The late Pope, John Paul II, has been beatified at a ceremony at the Vatican in front of hundreds of thousands of Catholic faithful.
Among those at St Peter's Square is French nun Marie Simon-Pierre, who says she was cured of Parkinson's Disease.
Her apparently miraculous cure is part of the case for the beatification, the last stage before sainthood.
It comes amid criticism of the Church for the speed of the beatification and the clerical child sex abuse scandal.
Much of the abuse, or its alleged cover-up, occurred while John Paul II was Pope, from 1979-2005, and the Church has been criticised for not doing enough to punish those found responsible.
Police in Rome estimated that one million people had come to the city for the event, including large numbers of pilgrims from the late Pope's native Poland.
St Peter's Square, in the Vatican, was packed, with the faithful waving banners and flags as Pope Benedict XVI declared his predecessor blessed, or beatified.
Rome has not seen crowds of this size since the death of Pope John Paul II six years ago when some three million pilgrims converged on the Italian capital, says the BBC's Vatican correspondent David Willey.
Zimbabwean leader Robert Mugabe was among those attending the beatification.
A Roman Catholic, he was given special permission by the EU to fly to Italy despite being the subject of a travel ban.
The presidents of Poland and Mexico are also among some 90 heads of state and other dignitaries attending the beatification.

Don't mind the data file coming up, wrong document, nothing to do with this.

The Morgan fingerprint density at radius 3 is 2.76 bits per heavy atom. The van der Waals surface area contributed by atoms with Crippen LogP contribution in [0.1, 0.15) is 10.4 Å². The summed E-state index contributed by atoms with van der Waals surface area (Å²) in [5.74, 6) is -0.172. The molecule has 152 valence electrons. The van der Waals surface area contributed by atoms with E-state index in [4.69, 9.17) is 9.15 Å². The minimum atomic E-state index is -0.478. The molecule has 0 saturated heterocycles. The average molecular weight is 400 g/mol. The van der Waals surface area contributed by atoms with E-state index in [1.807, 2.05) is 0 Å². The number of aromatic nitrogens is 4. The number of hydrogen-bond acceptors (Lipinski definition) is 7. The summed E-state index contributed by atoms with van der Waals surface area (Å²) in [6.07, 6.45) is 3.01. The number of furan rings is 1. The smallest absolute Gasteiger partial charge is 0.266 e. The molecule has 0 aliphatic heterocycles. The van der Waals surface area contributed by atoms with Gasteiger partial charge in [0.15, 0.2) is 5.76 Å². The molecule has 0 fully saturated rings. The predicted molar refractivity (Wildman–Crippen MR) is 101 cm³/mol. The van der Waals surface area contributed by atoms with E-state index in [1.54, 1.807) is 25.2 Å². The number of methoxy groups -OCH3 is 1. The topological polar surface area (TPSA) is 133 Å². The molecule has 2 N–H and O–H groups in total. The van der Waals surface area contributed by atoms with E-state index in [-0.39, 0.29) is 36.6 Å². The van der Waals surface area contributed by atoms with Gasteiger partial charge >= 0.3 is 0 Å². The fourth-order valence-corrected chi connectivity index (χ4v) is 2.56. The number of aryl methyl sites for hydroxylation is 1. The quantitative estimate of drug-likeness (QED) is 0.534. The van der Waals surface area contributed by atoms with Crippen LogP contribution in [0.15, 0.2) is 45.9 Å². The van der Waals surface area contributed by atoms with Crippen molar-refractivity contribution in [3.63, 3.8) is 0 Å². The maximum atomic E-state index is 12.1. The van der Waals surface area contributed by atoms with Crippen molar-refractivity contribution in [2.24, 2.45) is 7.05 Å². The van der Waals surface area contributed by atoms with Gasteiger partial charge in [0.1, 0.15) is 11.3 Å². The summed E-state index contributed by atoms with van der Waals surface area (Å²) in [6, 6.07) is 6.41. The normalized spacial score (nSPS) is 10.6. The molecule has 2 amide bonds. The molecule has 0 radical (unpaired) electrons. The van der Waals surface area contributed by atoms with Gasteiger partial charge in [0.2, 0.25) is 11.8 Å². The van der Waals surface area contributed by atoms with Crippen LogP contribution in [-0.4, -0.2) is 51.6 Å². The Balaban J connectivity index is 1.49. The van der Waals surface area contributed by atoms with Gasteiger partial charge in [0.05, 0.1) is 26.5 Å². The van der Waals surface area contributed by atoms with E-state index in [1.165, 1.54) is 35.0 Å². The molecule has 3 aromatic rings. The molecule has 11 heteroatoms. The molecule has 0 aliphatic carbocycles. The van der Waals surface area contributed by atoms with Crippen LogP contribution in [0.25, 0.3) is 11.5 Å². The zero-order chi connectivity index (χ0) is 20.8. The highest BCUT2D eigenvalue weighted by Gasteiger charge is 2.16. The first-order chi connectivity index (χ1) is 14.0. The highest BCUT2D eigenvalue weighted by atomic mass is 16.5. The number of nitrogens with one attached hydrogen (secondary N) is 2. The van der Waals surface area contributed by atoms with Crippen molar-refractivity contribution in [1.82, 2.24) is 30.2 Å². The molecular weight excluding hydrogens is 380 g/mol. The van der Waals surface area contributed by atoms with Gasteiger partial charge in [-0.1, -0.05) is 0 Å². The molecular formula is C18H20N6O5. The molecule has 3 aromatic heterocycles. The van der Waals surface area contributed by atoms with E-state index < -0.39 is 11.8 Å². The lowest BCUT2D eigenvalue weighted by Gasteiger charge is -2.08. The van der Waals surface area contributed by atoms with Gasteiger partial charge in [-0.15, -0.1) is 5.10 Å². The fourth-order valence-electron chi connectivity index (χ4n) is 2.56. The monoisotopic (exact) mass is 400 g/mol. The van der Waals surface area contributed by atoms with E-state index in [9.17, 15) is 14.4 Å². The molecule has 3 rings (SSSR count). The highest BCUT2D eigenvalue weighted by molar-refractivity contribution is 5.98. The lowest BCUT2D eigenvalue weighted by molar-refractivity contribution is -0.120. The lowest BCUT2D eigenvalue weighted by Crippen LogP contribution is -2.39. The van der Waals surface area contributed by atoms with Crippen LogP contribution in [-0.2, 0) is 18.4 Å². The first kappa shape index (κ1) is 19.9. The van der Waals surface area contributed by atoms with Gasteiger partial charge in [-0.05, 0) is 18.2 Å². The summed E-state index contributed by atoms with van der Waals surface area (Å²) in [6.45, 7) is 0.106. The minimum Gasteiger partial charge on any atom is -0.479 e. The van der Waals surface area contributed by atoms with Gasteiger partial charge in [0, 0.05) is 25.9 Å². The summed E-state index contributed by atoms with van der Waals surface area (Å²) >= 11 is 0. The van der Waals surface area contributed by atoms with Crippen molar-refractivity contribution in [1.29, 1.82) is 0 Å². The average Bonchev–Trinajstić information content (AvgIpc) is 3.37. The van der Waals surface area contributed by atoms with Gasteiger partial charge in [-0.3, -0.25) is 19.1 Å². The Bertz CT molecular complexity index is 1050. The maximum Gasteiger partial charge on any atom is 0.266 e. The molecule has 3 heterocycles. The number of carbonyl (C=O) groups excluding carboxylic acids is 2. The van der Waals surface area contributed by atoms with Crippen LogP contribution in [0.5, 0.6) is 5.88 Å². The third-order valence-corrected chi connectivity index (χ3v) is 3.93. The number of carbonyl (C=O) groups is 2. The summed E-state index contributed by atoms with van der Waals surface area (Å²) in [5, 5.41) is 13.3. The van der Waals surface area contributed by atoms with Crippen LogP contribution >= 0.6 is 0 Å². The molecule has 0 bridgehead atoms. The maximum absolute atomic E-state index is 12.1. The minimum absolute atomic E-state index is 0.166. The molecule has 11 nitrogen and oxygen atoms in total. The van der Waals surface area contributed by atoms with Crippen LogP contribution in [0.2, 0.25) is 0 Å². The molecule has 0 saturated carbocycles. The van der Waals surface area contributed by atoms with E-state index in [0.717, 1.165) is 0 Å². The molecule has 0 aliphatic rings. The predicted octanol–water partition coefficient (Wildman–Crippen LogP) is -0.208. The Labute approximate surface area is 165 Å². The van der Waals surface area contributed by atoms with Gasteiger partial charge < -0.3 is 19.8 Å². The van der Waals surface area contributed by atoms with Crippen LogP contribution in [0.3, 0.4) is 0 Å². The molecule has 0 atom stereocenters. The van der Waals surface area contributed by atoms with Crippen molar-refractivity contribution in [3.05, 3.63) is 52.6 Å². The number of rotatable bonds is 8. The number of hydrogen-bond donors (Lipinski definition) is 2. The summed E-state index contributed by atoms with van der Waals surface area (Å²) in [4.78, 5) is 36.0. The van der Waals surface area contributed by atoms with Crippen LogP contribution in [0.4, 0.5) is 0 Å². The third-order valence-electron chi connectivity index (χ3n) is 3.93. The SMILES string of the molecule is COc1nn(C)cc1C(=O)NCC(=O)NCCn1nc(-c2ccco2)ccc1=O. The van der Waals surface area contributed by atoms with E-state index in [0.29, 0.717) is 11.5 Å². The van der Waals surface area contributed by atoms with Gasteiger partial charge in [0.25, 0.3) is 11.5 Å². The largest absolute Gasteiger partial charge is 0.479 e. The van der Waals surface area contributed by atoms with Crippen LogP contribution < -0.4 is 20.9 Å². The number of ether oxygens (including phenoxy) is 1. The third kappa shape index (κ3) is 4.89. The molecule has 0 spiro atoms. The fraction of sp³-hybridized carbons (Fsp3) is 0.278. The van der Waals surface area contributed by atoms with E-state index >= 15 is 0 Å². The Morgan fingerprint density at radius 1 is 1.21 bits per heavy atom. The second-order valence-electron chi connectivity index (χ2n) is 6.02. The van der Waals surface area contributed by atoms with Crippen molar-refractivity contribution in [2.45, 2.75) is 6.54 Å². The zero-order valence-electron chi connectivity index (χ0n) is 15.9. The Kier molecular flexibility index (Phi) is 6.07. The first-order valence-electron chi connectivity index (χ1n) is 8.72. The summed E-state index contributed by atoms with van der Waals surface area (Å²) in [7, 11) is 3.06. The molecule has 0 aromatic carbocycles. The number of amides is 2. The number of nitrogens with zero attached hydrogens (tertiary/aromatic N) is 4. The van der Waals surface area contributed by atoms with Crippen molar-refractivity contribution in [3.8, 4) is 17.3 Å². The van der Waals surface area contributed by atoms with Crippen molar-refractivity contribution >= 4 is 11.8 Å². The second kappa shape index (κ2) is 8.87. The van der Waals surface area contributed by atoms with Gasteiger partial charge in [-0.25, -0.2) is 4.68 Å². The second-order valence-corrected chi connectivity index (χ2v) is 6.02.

St Peter's Square was transformed for the occasion with a giant video screen showing Pope John Paul II's life story and a massive photograph hung from the white colonnades.
The late pontiff's coffin was exhumed from the crypt below St Peter's Basilica to be placed in front of the altar.
After the Mass, it will be moved to a different part of the basilica.
Some have questioned the Church's speed in beatifying the late Pope, just six years after his death.
Others have criticised John Paul II's handling of the Church's child sex abuse scandal.
"This sprint to sainthood is to deflect examinations into JPII's unedifying record on clerical child abuse - and, with it, Benedict's own role," said Keith Porteous Wood of Britain's National Secular Society.
Although John Paul II will be remembered as one of the great Popes of modern times, says our Vatican correspondent, the sex abuse scandal is the unspoken footnote of history.
The Vatican says he could not have been expected to do something about events he knew nothing of, but it is unlikely he was completely unaware of the growing scandal, our correspondent says.
'I was cured'
Beatification, or declaring a person to be "blessed", is the necessary prelude to full sainthood.
For this to happen, the Vatican must declare the person to have performed a miracle.
In John Paul II's case, Sister Marie, 49, said she and her fellow nuns had prayed for the intercession of the Pope after his death to cure her from Parkinson's Disease.
Her sudden cure had no logical medical explanation and she later resumed her work as a maternity nurse, the Vatican says.
Appearing at a vigil on Saturday, she told the crowd: "I was cured on the night between June 2 and June 3, 2005.
"I woke up at four in the morning and felt that something had changed in me."
If the late Pope is declared to have influenced another miracle he will be eligible for canonisation as a saint.
The vigil had the feel of a youth festival, correspondents say, with groups of young people dancing and singing. Many carried backpacks and sleeping bags in preparation for a night to be spent outdoors.
"It's true that nowadays most of the young don't care about religion, but John Paul showed us love, and love is all we need," said Matea Sarlija, a 21-year-old Croat, who had spent 10 hours on a bus to arrive in Rome for the vigil.